Mason, Kara Ann | Surviving Mesothelioma

Mason, Kara Ann

No one ever wants to hear the phrase “get your affairs in order”, so when one does, the reaction of shock and devastation is understandable. James “Rhio” O’Connor is a man that had been given a year to live when he was diagnosed with pleural mesothelioma but never gave up fighting. Instead of allowing discouragement and fear define him, he proved that hearing the cliché phrase is not the end, and outlived his prognosis by more than six years.

Pleural mesothelioma is a rare type of cancer that forms in the tissues surrounding the lungs and is caused primarily due to exposure to asbestos. Typically the treatments include surgery, chemotherapy, radiation therapy, clinical trial participation, and various forms of alternative medicine (Mayo Clinic, 2009). In O’Connor’s case, “Surgery was not possible because of the position of the tumor near his spine and chemotherapy would decrease his quality of life and not significantly improve his length of life” (Kraus, 2009).

After the diagnosis, O’Connor became his own advocate by extensively researching his diagnosis, collaborating with countless doctors, researchers and patients, and fully utilizing the right to informed consent. His optimism and belief system provided him with the strength to make the tough choices and push through. With diet, faith, and perseverance O’Connor created his own therapeutic protocol that ultimately let him defeat the odds and become a hero to many.

Sadly, with all the funding, research and development, the world is still plagued with terminal cancer. Like many, I have personally been linked to the disease. In 2007 my father passed away after a very quick struggle with Glioblastoma Multiforme, the most aggressive form of a brain tumor. Because of the short prognosis, my father made the decision with our family to participate in a clinical study at the Tufts New England Medical Hospital. By doing this my father was put thru a series of invasive procedures, grueling side effects of medication, and spent six of his seven months to live in hospitals and rehabilitation facilities, rather than at home with his family.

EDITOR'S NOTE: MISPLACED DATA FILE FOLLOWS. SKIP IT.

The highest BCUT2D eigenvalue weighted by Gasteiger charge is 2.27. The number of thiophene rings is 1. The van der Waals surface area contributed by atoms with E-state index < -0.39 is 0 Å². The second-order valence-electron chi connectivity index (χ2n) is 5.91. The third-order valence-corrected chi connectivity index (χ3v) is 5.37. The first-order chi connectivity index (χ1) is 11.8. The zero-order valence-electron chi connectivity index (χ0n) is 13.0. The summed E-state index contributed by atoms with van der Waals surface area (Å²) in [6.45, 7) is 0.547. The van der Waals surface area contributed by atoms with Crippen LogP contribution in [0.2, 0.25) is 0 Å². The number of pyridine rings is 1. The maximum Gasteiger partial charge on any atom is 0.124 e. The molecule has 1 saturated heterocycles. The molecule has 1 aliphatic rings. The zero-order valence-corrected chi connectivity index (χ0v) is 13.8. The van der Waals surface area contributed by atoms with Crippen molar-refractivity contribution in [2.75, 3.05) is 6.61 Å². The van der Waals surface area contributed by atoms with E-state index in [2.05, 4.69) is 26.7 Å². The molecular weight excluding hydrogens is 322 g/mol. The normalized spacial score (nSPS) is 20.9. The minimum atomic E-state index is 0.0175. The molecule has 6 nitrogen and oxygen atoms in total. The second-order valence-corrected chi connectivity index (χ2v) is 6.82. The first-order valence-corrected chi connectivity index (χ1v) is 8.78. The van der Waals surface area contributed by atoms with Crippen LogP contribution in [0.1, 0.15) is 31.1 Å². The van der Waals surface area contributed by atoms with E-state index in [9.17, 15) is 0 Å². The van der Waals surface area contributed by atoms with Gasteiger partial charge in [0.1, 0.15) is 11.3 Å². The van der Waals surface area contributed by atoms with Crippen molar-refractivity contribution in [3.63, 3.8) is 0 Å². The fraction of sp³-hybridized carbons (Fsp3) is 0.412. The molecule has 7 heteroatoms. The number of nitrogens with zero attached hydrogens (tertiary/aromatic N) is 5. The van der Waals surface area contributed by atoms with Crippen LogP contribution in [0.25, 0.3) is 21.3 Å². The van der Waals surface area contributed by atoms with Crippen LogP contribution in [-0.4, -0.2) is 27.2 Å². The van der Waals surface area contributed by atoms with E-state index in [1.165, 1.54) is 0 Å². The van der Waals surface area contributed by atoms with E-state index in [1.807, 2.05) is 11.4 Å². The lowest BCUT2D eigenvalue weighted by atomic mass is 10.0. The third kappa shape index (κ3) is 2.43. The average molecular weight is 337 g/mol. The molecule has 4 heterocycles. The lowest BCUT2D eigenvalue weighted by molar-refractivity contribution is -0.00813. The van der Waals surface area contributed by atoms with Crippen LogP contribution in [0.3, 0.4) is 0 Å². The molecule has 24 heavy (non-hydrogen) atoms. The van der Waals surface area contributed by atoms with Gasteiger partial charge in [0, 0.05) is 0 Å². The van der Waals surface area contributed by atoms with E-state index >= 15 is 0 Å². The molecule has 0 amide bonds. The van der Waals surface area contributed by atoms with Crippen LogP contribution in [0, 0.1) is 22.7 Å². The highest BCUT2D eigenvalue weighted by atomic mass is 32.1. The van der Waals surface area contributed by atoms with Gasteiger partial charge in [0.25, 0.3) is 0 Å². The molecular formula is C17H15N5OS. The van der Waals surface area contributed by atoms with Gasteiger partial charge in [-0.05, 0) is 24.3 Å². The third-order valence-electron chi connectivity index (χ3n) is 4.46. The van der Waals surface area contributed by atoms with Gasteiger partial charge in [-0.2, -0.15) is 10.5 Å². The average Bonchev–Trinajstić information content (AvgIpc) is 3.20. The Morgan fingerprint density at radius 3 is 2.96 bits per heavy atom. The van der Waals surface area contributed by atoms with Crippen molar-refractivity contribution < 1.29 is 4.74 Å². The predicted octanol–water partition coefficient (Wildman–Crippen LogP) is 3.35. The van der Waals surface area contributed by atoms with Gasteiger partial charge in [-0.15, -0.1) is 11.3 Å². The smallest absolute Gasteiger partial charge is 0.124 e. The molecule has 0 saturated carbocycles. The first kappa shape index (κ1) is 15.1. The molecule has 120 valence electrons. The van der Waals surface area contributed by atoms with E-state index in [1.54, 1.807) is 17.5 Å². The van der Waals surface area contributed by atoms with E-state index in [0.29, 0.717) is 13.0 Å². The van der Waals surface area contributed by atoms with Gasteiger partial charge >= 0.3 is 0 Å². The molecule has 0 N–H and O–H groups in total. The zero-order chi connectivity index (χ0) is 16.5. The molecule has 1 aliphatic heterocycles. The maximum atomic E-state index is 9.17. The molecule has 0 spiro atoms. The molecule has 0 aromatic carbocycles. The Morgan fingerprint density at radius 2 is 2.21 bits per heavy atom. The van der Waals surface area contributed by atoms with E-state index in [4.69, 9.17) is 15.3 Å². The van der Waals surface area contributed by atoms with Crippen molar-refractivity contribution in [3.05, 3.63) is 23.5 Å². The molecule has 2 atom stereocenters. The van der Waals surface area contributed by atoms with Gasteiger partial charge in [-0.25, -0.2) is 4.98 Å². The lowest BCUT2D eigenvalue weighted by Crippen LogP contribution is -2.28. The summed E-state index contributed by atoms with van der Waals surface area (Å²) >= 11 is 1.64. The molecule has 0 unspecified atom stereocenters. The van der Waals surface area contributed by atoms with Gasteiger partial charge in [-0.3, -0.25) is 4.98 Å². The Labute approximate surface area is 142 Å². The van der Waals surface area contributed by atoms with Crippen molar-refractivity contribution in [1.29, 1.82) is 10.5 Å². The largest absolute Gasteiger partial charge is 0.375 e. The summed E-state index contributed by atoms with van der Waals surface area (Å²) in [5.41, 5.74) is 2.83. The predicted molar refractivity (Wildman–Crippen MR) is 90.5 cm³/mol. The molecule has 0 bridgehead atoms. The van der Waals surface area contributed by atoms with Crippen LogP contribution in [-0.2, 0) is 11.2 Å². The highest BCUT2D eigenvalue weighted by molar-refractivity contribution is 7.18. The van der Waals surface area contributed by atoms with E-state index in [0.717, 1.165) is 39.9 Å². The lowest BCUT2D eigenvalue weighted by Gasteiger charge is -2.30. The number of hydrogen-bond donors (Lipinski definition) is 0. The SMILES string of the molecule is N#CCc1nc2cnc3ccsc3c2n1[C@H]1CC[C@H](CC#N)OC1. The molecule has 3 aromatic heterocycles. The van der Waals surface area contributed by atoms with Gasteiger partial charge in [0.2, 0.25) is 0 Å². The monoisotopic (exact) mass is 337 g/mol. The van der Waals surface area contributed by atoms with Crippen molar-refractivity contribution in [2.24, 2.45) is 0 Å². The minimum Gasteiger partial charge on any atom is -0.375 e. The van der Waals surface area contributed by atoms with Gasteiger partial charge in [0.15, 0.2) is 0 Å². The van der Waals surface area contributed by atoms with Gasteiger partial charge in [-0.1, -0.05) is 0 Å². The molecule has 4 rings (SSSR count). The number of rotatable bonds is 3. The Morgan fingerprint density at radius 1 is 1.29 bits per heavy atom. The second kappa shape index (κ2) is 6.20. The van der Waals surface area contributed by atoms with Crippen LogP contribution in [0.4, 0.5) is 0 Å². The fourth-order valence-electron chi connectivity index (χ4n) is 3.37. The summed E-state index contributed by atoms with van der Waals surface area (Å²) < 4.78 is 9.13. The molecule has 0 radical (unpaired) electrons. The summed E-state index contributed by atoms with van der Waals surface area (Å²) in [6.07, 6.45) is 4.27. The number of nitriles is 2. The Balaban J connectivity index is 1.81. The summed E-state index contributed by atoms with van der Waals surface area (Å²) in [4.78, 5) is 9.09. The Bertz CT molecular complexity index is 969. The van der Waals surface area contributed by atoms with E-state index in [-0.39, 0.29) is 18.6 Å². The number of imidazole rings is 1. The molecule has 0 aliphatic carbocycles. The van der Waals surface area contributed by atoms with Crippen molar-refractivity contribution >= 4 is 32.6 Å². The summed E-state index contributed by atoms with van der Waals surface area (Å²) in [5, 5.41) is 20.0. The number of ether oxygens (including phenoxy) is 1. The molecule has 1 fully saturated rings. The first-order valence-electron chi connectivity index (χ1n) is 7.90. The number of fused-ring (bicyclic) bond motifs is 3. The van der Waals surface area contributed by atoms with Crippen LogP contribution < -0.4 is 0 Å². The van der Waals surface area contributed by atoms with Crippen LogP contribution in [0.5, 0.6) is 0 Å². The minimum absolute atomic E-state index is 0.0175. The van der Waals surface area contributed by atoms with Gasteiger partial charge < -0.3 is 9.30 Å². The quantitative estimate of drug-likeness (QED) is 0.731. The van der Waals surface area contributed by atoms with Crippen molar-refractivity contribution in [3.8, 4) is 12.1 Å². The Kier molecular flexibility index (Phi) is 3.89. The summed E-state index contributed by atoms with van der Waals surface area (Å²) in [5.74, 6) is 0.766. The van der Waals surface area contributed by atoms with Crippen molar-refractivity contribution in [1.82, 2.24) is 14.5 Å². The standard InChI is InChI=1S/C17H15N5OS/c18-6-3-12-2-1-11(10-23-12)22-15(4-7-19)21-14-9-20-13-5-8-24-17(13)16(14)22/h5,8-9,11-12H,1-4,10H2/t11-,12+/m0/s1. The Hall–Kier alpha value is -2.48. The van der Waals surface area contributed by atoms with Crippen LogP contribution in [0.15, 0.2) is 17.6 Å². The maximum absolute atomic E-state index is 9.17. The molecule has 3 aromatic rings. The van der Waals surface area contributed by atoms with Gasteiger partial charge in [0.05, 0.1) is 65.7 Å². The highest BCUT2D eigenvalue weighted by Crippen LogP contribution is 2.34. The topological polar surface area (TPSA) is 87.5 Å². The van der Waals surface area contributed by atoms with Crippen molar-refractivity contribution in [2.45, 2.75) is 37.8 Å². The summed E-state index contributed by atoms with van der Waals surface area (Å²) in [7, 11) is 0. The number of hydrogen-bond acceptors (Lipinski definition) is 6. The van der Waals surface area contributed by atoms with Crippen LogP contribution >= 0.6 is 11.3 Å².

If I was faced with a dire cancer prognosis I would like to say that I would immediately seek information on clinical trials of which I would qualify to participate in, because ideally I would like to be able to be a considered a hero that helped in finding more effective treatments of cancer down the road, or even a cure. However, as a single mother I would like to take a route similar to James “Rhio” O’Conner and seek alternative treatment rather than strictly allopathic, as long as my cognitive state is not significantly implicated. Although there is no current data that proves alternative treatments have an impact on the cancer itself, it can help ease symptoms and improve the quality of life that still remains available to myself, my family and my friends.

My father always used to tell me “don’t bite off your nose to spite your face”, and I feel this is a phrase I would have to live by once I have been diagnosed. With that said, if I am given a dire prognosis I do not wish to be in and out of the hospital for invasive procedures and treatments that will not cure the disease or add significant life expectancy to my current prognosis. Instead I would like to spend my time by learning everything I can about the disease I am facing, build a strong support network including not only my family and friends but also support groups, and begin to make the final arrangements for my family once I pass, so they are not burdened with additional stresses of my finances or properties.